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#1 of 14 Old 02-28-2008, 07:08 PM - Thread Starter
 
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Hi there!
We're new to the whole homeschooling/unschooling thing. Oldest son (almost 6) started Kindergarten in the local public school this year and it's been a disaster. He's distracted, just wants to socialize, won't do his work and is BORED. So, school calls meeting, says it's ADD, we take him to get the full eval. with an independent psych.--he's gifted but totally not being challenged. We tell school, they say who cares, gifted programs are "elitist," we're not going to challenge him, he just needs to behave and do his work (but if he had learning disabilities, they'd have programs and aides lined up to help him). Sooo...we're starting the homeschooling thing, but think what our son really wants is the socialization first, education second. Once the first is satisfied, then he'll throw himself eagerly into his passions.

That said, we're looking at a local Sudbury school. Anyone familiar with the model? We've done all the research and it's intriguing to us, think it might be the right thing for our little guy. It's a HUGE leap of faith for us that he'll pursue his own interests and that we don't push him to "learn" or take "classes," but that the learning will occur on its own. I think we're worried that he'll have trouble when he goes to college years from now because most programs have pre-requirement subjects one must take before one gets to one's "major/interest" and that is very anti-unschooling philosophy. Any thoughts?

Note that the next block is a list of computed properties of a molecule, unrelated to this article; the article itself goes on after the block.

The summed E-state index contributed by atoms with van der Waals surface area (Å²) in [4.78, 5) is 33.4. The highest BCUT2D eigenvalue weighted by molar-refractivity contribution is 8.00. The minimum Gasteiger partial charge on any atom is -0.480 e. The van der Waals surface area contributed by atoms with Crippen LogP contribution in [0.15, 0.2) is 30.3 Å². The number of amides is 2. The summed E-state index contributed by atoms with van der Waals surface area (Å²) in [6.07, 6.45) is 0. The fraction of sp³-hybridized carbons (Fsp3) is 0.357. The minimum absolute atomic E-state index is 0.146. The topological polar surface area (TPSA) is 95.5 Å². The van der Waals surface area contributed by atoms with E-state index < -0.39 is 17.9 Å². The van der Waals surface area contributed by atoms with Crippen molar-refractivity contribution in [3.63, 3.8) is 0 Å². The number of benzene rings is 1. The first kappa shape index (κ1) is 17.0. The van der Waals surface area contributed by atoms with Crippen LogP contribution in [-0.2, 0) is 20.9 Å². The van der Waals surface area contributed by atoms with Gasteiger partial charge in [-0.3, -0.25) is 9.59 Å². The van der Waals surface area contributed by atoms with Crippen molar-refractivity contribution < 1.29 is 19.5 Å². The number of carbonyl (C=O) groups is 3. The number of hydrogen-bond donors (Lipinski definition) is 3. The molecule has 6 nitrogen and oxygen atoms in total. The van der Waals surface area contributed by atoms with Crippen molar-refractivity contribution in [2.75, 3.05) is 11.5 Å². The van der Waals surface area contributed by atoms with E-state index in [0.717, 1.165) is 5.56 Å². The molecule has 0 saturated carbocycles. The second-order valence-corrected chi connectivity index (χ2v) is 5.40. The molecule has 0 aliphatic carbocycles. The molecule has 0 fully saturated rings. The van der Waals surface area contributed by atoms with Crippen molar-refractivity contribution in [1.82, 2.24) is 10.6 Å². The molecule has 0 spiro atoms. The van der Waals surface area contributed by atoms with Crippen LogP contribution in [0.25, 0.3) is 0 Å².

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#2 of 14 Old 02-28-2008, 07:39 PM